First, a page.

Federal IT managers concerned about security for expanding numbers of iPhone and iPad users may get some relief soon. Apple Computer Inc. recently submitted cryptographic modules to enhance iPhone security and iPad security to National Institute of Standards and Technology-accredited testing laboratories as part of the validation and certification process required under the Federal Information Security Management Act of 2002. Those standards are laid out in NIST's Federal Information Processing Standard Publication (FIPS) 140-2 (.pdf), which proscribes a minimum set of security requirements for cryptographic modules that include both hardware and software components.
People ask why Apple doesn't seem to be in the [government] game; now it looks like they're in the game.
director of cryptographic module validation programNIST
"People ask why Apple doesn't seem to be in the [government] game; now it looks like they're in the game," said Randall Easter, director of NIST's cryptographic module validation program.
As more agencies contemplate deploying Apple mobile devices and start up pilot programs to test their suitability for enterprise-wide use, managers have to make sure those devices are compliant with the cryptographic standards established under FISMA.
Under FISMA, "any agency that procures a product that has crypto in it and they're going to use those cryptographic functions to protect sensitive, unclassified information, that cryptology has to be tested and validated by us for conformance with 140-2," Easter said. Companies that want to sell their products to federal agencies have to submit them to a NIST-accredited laboratory. At the lab, the modules undergo cryptographic module validation and a comprehensive, five-step testing and review process to ensure they meet FIPS 140-2 requirements. The NIST website gives an overview of the FIPS 140-2 validation process, as well as the status of modules in process.
Aiming to break into the government market on an enterprise level, Apple has submitted three cryptographic modules that are in the modules in process queue for FIPS 140-2 compliance, according to Easter. Two of the modules in the testing process are specifically designed for iPhone and iPad security, and the third is a more generic module, he said.
"The information we have from the laboratory is that [the iPhone and iPad modules] are still undergoing the conformance testing," he said, adding that he didn't know when they would be released to his team for validation since the modules were still in the early stages of the validation procedure. "We review [a report] provided by the laboratories and validate it," Easter explained. "Once it's validated -- when agencies procure a product that is either a crypto module or uses the crypto module embedded in it -- they have traceability to the validation certificate when they're audited for conformance to FISMA."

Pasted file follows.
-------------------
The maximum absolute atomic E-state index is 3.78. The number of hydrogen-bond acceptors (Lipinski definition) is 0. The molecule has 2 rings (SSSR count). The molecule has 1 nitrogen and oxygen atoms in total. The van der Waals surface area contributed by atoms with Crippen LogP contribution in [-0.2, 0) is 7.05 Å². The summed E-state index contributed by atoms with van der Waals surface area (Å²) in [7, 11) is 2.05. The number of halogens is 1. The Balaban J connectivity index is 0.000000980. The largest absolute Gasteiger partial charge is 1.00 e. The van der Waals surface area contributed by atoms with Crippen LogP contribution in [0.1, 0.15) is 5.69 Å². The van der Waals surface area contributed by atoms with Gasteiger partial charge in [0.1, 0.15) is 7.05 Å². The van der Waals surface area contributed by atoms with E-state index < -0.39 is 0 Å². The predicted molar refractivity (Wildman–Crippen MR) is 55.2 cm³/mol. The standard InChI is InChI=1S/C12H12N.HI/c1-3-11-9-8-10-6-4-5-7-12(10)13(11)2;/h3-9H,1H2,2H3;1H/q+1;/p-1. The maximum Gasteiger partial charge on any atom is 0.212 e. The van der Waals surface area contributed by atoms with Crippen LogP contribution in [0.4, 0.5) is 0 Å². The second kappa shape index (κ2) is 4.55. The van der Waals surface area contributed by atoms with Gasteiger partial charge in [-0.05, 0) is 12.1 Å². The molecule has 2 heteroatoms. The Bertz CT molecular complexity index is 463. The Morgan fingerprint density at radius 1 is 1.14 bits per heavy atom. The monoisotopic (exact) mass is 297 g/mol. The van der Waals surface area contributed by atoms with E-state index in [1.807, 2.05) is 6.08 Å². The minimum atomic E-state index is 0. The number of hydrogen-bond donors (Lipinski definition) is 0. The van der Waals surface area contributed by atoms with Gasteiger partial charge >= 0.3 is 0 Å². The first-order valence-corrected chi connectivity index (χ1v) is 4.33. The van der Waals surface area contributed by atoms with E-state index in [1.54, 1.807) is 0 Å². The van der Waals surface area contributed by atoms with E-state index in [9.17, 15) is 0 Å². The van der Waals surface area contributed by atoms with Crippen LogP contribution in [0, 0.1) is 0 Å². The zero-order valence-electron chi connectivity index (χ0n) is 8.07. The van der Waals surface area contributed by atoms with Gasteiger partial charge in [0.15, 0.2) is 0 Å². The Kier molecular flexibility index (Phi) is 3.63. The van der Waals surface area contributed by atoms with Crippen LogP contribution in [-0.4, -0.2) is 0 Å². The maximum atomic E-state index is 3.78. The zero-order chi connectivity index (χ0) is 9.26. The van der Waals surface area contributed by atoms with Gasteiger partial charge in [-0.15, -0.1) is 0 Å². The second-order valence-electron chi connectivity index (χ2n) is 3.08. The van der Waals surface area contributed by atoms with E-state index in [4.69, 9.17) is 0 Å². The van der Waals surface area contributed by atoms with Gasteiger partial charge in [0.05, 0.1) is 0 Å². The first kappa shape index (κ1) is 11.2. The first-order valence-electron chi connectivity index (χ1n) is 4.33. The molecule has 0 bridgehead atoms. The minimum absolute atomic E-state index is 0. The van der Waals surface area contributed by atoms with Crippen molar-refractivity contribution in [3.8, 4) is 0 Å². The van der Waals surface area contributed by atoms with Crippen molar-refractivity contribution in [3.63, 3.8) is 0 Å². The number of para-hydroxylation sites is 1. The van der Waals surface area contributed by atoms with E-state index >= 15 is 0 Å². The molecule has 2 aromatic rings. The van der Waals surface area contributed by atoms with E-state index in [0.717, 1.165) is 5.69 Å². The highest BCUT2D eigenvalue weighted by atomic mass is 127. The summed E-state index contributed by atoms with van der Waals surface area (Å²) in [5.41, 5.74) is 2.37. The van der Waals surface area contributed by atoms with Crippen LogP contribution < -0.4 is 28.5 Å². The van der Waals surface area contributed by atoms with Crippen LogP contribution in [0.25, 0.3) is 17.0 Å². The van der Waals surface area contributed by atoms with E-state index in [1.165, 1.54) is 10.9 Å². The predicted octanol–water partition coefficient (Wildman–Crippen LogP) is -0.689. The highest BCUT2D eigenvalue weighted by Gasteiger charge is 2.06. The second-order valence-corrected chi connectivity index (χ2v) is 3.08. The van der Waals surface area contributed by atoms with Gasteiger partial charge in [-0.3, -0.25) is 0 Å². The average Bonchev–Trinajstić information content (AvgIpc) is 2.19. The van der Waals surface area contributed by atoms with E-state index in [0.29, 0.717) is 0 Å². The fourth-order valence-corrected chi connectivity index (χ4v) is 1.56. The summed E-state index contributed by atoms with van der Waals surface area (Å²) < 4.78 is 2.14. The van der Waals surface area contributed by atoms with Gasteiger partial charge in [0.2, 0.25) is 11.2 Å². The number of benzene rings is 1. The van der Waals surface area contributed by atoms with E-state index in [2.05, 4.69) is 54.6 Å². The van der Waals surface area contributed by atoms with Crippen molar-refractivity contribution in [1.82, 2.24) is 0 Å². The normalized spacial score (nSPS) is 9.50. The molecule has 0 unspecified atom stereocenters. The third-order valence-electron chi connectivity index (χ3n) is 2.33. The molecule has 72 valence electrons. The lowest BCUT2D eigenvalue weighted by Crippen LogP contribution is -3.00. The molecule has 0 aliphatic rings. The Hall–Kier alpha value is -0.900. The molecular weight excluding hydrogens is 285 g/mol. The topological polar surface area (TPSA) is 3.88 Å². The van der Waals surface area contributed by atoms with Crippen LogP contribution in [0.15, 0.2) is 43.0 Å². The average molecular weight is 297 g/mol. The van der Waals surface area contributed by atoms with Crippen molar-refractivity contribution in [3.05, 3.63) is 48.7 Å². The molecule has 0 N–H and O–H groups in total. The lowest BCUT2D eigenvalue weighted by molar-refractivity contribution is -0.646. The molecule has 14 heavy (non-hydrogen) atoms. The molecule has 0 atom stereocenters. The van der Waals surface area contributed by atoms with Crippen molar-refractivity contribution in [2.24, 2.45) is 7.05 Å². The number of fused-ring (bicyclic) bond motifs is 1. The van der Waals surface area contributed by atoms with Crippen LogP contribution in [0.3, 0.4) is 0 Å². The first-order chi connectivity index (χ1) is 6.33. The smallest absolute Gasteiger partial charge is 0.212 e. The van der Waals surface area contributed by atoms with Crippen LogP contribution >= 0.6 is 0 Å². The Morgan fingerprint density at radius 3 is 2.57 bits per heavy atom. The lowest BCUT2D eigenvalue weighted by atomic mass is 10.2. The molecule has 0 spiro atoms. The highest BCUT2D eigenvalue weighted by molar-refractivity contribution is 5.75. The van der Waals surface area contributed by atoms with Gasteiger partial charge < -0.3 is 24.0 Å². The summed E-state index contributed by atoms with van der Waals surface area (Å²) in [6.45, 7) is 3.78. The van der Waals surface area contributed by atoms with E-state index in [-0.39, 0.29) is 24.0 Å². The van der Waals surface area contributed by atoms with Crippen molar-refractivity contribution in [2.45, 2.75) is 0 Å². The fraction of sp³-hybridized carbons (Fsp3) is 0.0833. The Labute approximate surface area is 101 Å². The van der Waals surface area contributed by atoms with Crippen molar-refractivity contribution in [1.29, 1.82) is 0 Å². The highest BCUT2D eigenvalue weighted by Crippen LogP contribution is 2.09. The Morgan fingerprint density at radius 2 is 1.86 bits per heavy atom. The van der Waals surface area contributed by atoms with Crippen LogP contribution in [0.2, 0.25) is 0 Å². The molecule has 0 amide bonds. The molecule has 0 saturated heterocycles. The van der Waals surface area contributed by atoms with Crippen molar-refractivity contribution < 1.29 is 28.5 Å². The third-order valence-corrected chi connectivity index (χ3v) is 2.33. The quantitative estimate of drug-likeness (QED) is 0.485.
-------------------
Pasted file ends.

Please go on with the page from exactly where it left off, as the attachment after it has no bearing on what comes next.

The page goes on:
Easter offered this tip for managers looking at using Apple mobile devices: Once FIPS 140-2 certification is available, if you're going to use crypto on the device, be sure it has traceability to a FIPS 140-2 validation certificate because that's mandatory under FISMA.
"It's fine to do pilot projects [without certification] but to actually go operational before the functions are validated is not meeting the FISMA requirement," Easter said.
David Smith, chief technology officer of Citrix Systems Inc., which is providing application-delivery support to the U.S. Marshals Service on its iPad pilot program, suggested that agencies should fully incorporate security as part of their overall strategy for using mobile devices to deliver applications across the enterprise.
Smith advised managers to:
- Look carefully at the security ramifications of using Apple devices. "You can take your iPhone and go to the App Store and download a nice app, but I don't know if I want somebody just to download an arbitrary app onto a device that [the agency owns] and that may have sensitive information," he said.
- Use the device as a method of access, but not for data storage.
- Develop an overall device management strategy. "There are a lot of default capabilities that exist on an iPad or an iPhone that you may not want the users to be able to use," he said. For example, managers may want to restrict the ability of users to access the App Store or iTunes from the device or to install their own apps.
About the author:
Richard W. Walker is a freelance writer based in the Washington, D.C., area who has been covering issues and trends in government technology for more than 10 years.
This was first published in January 2011